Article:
Remarks by WHO Regional Director for Africa, Dr Matshidiso Moeti
Good afternoon and thank you to everyone for having joined us today.
I’m very pleased really to be joined by colleagues from the Presidential Task Force for COVID-19 and the Centres for Disease Control in Nigeria. In Nigeria, we are seeing strong leadership, private sector partnerships, and scaling-up the key public health measures, and I’m sure Drs Aliyu and Ihekweazu will share more on their progress, priorities and challenges today.
On the African continent there are now more than 25 000 confirmed COVID-19 cases and more than 1200 people unfortunately have lost their lives.
South Africa remains the most affected country, with 3300 cases but they are starting to see a bending of the curve with some of the measures that they have put in place. There are concerning increases in some countries in West Africa and also in Tanzania.
Active case finding, and tracing and isolating all contacts, along with physical distancing and hygiene measures, remain the key interventions to stop this virus.
We are concerned that in some settings physical distancing measures are preventing people from accessing life-saving health services. Even in times of lockdown, these essential services must be continued.
Tomorrow, is the start of African Vaccination Week, and on Saturday we commemorate World Malaria Day. These are two reminders of the importance of essential health services.
In 2018, there were 213 million malaria cases and 360 000 related deaths in the African Region – accounting for over 90% of the global burden.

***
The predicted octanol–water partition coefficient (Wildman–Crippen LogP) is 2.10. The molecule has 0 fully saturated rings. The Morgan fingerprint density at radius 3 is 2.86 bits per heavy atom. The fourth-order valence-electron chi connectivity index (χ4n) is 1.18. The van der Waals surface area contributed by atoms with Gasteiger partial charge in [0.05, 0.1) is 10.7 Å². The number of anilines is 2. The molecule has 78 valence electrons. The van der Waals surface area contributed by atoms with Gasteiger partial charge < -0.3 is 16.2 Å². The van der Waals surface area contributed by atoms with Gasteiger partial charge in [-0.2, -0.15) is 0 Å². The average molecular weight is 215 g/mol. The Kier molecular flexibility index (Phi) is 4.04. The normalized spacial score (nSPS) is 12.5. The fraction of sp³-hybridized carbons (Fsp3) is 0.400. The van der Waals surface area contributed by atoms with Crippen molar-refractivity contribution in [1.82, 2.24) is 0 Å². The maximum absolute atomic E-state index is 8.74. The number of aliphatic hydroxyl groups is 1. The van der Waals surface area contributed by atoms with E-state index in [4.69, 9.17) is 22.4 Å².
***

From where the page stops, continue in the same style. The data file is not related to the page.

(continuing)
With partners, we are studying the potential impacts of COVID-19 on the malaria situation. A recent analysis has found that if insecticide treated bed net distribution stops and case management reduces, malaria deaths in sub-Saharan Africa could double in comparison to 2018. This would be a highest number of deaths seen in the Region since the year 2000.
So, I urge and encourage all countries to maintain malaria interventions, in line with WHO recommendations to ensure that health workers and communities are protected.
We saw with the Ebola virus disease outbreak in West Africa that we actually lost more people to diseases that we previously were managing to control, like malaria, than we lost to the outbreak itself. Let us not repeat that again with COVID-19.
Despite progress on immunisation, still one in four African children are under-immunised. To protect communities from diseases like measles, polio and yellow fever, it is imperative that routine immunization continues. Immunisation campaigns may need to be postponed because of challenges with physical distancing and countries will need to rapidly and safely scale-up these activities once COVID-19 transmission is contained.
So, whether we are fighting COVID-19, malaria or vaccine-preventable diseases, community empowerment is essential, and we are working with our colleagues in UNICEF, the Red Cross and other civil society groups to ensure individuals have the information and the resources to protect themselves and their families.
And I’ll close, since the holy month of Ramadan is starting today, I would like to wish all Muslims “Ramadan kareem”.